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Thursday, February 12, 2009

Steve Forbert - Jackrabbit Slim

Name: Steve Forbert
Album: Jackrabbit Slim
Year: 1979
Style: Smoothly Produced Singer Songwriter Folk-Pop
Similar Bands: Daniel Johnston, Airwaves, Flyer, Paul Simon,
"One-Word" Review: winnie-the-pooh-on-zoloft
Based Out Of: Meridian, Mississippi
Label: Nemperor, CBS
Jackrabbit Slim - Cover & Sleeve
Jackrabbit Slim - Back & Record

Jackrabbit Slim (1979)
  1. Romeo's Tune 3:28
  2. The Sweet Love That You Give (Sure Goes A Long, Long Way) 3:35
  3. I'm In Love With You 4:47
  4. Say Goodbye to Little Jo 3:52
  5. Wait 5:31 /
  6. Make It All So Real 5:54
  7. Baby 4:12
  8. Complications 3:41
  9. Sadly Sorta Like A Soap Opera 3:41
  10. January 23-30 1978 4:37
Album Rating (1-10): 6.5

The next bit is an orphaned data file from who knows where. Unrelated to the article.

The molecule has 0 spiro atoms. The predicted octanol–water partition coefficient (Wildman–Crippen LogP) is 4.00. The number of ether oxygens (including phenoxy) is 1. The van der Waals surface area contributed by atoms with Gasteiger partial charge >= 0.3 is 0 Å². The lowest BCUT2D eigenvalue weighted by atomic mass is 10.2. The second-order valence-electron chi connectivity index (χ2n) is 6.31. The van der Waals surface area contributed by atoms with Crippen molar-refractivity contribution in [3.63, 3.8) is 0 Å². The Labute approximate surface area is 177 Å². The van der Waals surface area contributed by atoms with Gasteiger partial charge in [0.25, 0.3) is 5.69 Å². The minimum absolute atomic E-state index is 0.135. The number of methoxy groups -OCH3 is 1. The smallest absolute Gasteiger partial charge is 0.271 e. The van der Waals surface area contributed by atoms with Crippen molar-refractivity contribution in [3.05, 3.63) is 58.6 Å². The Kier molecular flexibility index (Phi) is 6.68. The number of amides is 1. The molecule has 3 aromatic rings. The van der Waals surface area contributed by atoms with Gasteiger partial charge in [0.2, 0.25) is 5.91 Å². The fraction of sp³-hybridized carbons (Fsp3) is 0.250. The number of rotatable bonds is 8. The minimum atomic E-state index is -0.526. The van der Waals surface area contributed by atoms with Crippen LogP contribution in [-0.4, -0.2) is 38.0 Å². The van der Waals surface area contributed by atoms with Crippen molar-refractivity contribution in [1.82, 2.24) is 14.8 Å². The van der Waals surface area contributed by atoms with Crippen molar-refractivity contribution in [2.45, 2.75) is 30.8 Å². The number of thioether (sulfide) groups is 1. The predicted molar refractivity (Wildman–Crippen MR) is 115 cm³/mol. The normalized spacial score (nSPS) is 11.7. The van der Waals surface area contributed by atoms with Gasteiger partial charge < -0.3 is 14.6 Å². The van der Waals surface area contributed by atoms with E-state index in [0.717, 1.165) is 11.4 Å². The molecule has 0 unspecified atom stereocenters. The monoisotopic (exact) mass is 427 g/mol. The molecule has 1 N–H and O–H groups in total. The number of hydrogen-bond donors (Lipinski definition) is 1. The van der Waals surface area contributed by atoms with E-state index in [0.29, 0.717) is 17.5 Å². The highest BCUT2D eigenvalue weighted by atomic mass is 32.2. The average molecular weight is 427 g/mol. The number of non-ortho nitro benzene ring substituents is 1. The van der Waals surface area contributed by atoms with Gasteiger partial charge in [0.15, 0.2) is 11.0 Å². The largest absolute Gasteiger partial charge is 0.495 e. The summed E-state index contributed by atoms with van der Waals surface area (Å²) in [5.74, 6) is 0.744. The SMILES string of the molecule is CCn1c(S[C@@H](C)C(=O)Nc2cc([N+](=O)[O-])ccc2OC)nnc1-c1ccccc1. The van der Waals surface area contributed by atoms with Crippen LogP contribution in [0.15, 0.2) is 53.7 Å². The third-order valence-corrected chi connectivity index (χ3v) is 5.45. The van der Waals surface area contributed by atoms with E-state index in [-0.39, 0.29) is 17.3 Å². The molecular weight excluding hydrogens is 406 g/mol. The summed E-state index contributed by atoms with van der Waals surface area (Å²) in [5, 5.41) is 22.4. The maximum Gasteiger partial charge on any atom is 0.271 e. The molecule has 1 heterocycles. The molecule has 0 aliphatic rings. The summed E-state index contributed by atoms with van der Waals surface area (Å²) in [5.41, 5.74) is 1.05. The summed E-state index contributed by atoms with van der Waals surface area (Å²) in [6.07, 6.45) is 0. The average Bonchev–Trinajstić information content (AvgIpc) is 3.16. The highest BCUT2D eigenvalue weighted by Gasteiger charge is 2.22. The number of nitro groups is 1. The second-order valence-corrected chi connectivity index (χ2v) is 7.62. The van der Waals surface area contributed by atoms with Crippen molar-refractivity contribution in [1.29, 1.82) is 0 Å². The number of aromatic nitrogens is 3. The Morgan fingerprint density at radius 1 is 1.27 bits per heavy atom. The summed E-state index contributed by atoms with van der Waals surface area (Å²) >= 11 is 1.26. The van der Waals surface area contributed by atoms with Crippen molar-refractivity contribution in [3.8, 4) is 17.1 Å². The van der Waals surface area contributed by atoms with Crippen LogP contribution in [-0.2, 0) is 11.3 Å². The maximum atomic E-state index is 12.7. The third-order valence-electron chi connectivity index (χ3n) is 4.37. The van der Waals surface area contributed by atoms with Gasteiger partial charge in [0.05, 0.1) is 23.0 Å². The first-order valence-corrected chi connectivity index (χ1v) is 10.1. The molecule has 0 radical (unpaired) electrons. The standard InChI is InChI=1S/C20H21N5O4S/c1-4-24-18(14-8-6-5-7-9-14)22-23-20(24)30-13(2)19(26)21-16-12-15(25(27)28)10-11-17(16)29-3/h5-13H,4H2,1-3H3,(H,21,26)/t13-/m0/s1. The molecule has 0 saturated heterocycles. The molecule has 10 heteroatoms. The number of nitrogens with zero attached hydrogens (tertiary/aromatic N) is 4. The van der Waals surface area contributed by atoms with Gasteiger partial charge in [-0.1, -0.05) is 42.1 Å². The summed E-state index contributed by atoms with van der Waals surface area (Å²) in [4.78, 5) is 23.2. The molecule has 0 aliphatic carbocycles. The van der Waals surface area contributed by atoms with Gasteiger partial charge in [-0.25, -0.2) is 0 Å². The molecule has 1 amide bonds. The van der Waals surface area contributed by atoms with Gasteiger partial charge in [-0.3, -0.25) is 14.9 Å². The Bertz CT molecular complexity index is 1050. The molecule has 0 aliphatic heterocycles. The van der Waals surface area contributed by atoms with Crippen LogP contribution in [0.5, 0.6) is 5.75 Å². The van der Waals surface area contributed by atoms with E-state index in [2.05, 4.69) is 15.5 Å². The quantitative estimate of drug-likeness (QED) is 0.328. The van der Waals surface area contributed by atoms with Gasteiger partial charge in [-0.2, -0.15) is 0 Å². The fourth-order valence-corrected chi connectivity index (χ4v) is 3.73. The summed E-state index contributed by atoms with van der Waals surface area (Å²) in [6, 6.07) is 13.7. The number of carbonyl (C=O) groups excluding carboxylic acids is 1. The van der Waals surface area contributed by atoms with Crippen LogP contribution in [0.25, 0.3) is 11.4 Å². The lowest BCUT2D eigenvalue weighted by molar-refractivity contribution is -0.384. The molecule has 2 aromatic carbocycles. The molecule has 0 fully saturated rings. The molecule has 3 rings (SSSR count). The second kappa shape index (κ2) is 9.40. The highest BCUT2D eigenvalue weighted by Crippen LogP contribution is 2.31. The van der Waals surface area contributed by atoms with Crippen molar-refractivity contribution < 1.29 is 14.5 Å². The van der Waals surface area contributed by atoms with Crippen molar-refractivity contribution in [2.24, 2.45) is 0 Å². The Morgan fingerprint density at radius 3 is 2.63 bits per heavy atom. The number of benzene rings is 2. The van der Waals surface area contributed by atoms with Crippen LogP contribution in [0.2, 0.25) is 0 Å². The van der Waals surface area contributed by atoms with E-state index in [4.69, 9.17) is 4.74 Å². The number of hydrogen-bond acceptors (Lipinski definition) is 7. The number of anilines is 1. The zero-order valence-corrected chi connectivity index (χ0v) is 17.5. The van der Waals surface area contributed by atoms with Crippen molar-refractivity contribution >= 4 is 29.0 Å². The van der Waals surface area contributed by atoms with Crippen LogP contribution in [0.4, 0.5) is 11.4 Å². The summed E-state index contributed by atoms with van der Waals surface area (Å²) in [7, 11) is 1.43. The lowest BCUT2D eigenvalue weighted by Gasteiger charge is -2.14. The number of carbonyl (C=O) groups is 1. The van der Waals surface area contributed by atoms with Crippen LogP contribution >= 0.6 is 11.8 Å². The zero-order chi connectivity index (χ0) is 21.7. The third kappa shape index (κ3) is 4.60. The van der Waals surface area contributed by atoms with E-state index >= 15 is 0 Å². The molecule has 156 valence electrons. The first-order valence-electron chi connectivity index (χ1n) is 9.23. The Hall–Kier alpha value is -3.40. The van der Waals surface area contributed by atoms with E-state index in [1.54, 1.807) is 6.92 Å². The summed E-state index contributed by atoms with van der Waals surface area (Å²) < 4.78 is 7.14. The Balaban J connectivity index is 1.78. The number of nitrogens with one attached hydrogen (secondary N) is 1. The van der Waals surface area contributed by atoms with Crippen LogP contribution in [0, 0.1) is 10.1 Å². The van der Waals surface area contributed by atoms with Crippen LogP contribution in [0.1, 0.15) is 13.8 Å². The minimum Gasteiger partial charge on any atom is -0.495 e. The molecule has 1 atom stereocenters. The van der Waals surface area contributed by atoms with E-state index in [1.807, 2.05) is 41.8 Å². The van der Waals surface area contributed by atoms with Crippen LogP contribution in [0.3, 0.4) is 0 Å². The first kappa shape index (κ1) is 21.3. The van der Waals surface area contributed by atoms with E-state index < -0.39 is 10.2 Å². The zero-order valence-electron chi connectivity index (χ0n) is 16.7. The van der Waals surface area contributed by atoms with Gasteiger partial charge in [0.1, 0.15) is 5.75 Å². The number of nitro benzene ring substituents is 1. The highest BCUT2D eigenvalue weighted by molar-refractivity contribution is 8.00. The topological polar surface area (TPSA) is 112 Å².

Members & Other Bands
Steve Forbert - Vox, Guitar, Harmonica
Bobby Ogdin - Piano (Ween)
Paul Errico - Organ, Accordian
Jon Goin - Lead Guitar
Alan Freedman - Guitar
Roger Clark - Drums
Gunnar Gellote - Drums
Bob Wray - Bass
Jack Williams - Bass
Jerry Bridges - Bass
Mike Leech - Bass
Bill Jones - Sax
Ron Keller - Trumpet
Dennis Good - Trombone
Shoals Sisters - Backing Vox
Gene Eichelberger - Recording Engineer
Willie Pevear - Asst Enginner
Jimmy Stroud - Asst Engineer
Connie Potter - Asst Engineer
Don Puluse - Mix
George Marino - Mastering
John Simon - Producer (The Band)
Paula Scher - Design
Benno Friedman - Photography

Unknown-ness:
I had never heard of Forbert, But from the date of the album 1979, and the album’s simple rock n’ roll design, I thought this record might have some kinda quirky new wave potential. The album title and image of the jackrabbit on the back give hints that it could be a bit country, but it was worth taking a chance. Leather jackets, like the one on the cover are usually a good sign. After lookin at the liner notes, I recognized Bobby Ogdin's name from the name mention in Ween's live version of Mr. Richard Smoker. Sure enough, same guy!